The Problem With Algae Bloom

Ducks in algae bloom
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It’s become increasingly familiar. In the late summer and early fall, the water in a lake turns green. Soon it is thick and soupy with algae. Tell-tale streaks near the shore suggest that the algae is more than just gross, it harbors toxins that can be harmful to humans, aquatic life, or pets. Harmful Algal Blooms (HABs) are increasing in range, severity, and frequency. What is going on?

Algae is common. It is usually benign, although too much algae can end up depriving the water of oxygen when it dies. A variety of algae, commonly cyanobacteria but occasionally other types as well, can produce toxins. Sometimes the toxins are mostly in the water and don’t affect aquatic life, but human exposure to the water can be harmful. Some toxins are more of an issue if someone eats an organism that is full of the toxins, whether or not the toxins have affected the organism.

As water temperature rises as a result of climate change, potentially dangerous algae might supplant the relatively harmless types.

The steady increase in HAB events has led to speculation that climate change may be to blame. Unfortunately, cyanobacteria grows faster in warmer temperatures than more benign algae. Higher temperatures also allow the cyanobacteria to form gassy pockets that keep the algae buoyant in mats on the surface where it does the most harm. As water temperature rises, potentially dangerous algae might supplant the relatively harmless types.

Climate change is a contributing factor. In the Great Lakes, fertilizer runoff from agriculture has long been linked to an increase in algal growth. A particularly bad HAB in 2011 was linked to a severe rainfall during a warm spell that washed a particularly high fertilizer load into the water. The interaction has led experts to predict more frequent and severe HAB events in freshwater.

In the marine environment, the picture is murkier. There are many more types of toxic marine algae, so temperature dependence is variable. Over the past few decades, marine toxic events have increased in frequency and severe HABs have occurred in areas where historically they were absent. There may be some link with extreme weather conditions, but there are other possibilities. Increased use of the coastline, for example, brings more people into contact with toxins, and increased trade can transport organisms that might spread toxic species to new areas. Nutrient runoff is an important factor in marine blooms as well. The complexity of marine HABs makes it very difficult to pinpoint a cause. In most cases, however, human activity seems to play a role.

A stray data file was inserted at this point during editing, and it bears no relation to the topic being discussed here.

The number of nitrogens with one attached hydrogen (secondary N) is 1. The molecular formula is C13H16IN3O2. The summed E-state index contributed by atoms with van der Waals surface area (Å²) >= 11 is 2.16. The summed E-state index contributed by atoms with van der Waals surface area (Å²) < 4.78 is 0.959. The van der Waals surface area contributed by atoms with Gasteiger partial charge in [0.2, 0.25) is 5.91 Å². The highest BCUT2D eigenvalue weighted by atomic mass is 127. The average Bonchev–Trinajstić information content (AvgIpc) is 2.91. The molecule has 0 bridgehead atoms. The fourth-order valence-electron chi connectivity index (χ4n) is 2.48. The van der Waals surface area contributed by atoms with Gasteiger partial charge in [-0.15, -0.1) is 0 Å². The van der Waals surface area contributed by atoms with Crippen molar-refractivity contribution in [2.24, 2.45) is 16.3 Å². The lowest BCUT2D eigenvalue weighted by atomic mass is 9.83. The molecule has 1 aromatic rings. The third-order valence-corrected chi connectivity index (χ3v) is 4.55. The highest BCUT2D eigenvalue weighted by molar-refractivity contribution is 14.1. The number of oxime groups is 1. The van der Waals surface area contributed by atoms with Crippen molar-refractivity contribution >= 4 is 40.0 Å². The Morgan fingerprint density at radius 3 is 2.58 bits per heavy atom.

Climate change is a wild card that seems to be exacerbating conditions that can lead to HABs, especially in freshwater. The link between climate and marine blooms is more tenuous, but increased rainfall and severe weather events can locally impact marine waters as well. So what is causing the increase? One way or another, humans are.


JSTOR Citations

Marine Algal Toxins: Origins, Health Effects, and Their Increased Occurrence

By: Frances M. Van Dolah

Environmental Health Perspectives, Vol. 108, Supplement 1: Reviews in Environmental Health, 2000 (Mar., 2000), pp. 133-141

The National Institute of Environmental Health Sciences

Record-setting algal bloom in Lake Erie caused by agricultural and meteorological trendsconsistent with expected future conditions

By: Anna M. Michalak, Eric J. Anderson, Dmitry Beletsky, Steven Boland, Nathan S.Bosch, Thomas B. Bridgeman, Justin D. Chaffin, Kyunghwa Cho, Rem Confesor, IremDaloğlu, Joseph V. DePinto, Mary Anne Evans, Gary L. Fahnenstiel, Lingli He, Jeff C. Ho,Liza Jenkins, Thomas H. Johengen, Kevin C. Kuo, Elizabeth LaPorte, Xiaojian Liu, MichaelR. McWilliams, Michael R. Moore, Derek J. Posselt, R. Peter Richards, Donald Scavia,Allison L. Steiner...

Proceedings of the National Academy of Sciences of the United States of America, Vol. 110, No. 16 (April 16, 2013), pp. 6448-6452

National Academy of Sciences

James MacDonald

James MacDonald received a BS in Environmental Biology from Columbia and a PhD in Ecology and Evolution from Rutgers University, spending 4 years in Central America collecting data on fish in mangrove forests. His research has been published in scholarly journals such as Estuaries and Coasts and Biological Invasions. He currently works in fisheries management and outreach in New York.

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